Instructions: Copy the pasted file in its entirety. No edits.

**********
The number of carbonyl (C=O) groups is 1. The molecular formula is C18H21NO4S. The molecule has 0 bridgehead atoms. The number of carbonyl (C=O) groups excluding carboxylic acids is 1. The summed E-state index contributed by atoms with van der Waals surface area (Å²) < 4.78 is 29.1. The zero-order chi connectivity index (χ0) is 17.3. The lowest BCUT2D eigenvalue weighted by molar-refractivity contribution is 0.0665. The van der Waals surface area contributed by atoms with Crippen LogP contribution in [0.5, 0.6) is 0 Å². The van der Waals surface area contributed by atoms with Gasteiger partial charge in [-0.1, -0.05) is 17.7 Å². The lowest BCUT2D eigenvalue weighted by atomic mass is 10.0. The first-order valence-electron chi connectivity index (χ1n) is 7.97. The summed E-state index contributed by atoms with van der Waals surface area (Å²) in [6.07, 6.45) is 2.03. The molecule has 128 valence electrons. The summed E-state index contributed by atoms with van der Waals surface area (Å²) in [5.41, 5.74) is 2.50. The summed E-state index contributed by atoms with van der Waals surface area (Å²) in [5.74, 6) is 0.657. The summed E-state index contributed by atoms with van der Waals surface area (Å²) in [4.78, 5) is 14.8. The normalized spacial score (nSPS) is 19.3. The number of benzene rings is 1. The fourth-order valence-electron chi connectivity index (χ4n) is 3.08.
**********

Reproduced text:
The number of carbonyl (C=O) groups is 1. The molecular formula is C18H21NO4S. The molecule has 0 bridgehead atoms. The number of carbonyl (C=O) groups excluding carboxylic acids is 1. The summed E-state index contributed by atoms with van der Waals surface area (Å²) < 4.78 is 29.1. The zero-order chi connectivity index (χ0) is 17.3. The lowest BCUT2D eigenvalue weighted by molar-refractivity contribution is 0.0665. The van der Waals surface area contributed by atoms with Crippen LogP contribution in [0.5, 0.6) is 0 Å². The van der Waals surface area contributed by atoms with Gasteiger partial charge in [-0.1, -0.05) is 17.7 Å². The lowest BCUT2D eigenvalue weighted by atomic mass is 10.0. The first-order valence-electron chi connectivity index (χ1n) is 7.97. The summed E-state index contributed by atoms with van der Waals surface area (Å²) in [6.07, 6.45) is 2.03. The molecule has 128 valence electrons. The summed E-state index contributed by atoms with van der Waals surface area (Å²) in [5.41, 5.74) is 2.50. The summed E-state index contributed by atoms with van der Waals surface area (Å²) in [5.74, 6) is 0.657. The summed E-state index contributed by atoms with van der Waals surface area (Å²) in [4.78, 5) is 14.8. The normalized spacial score (nSPS) is 19.3. The number of benzene rings is 1. The fourth-order valence-electron chi connectivity index (χ4n) is 3.08.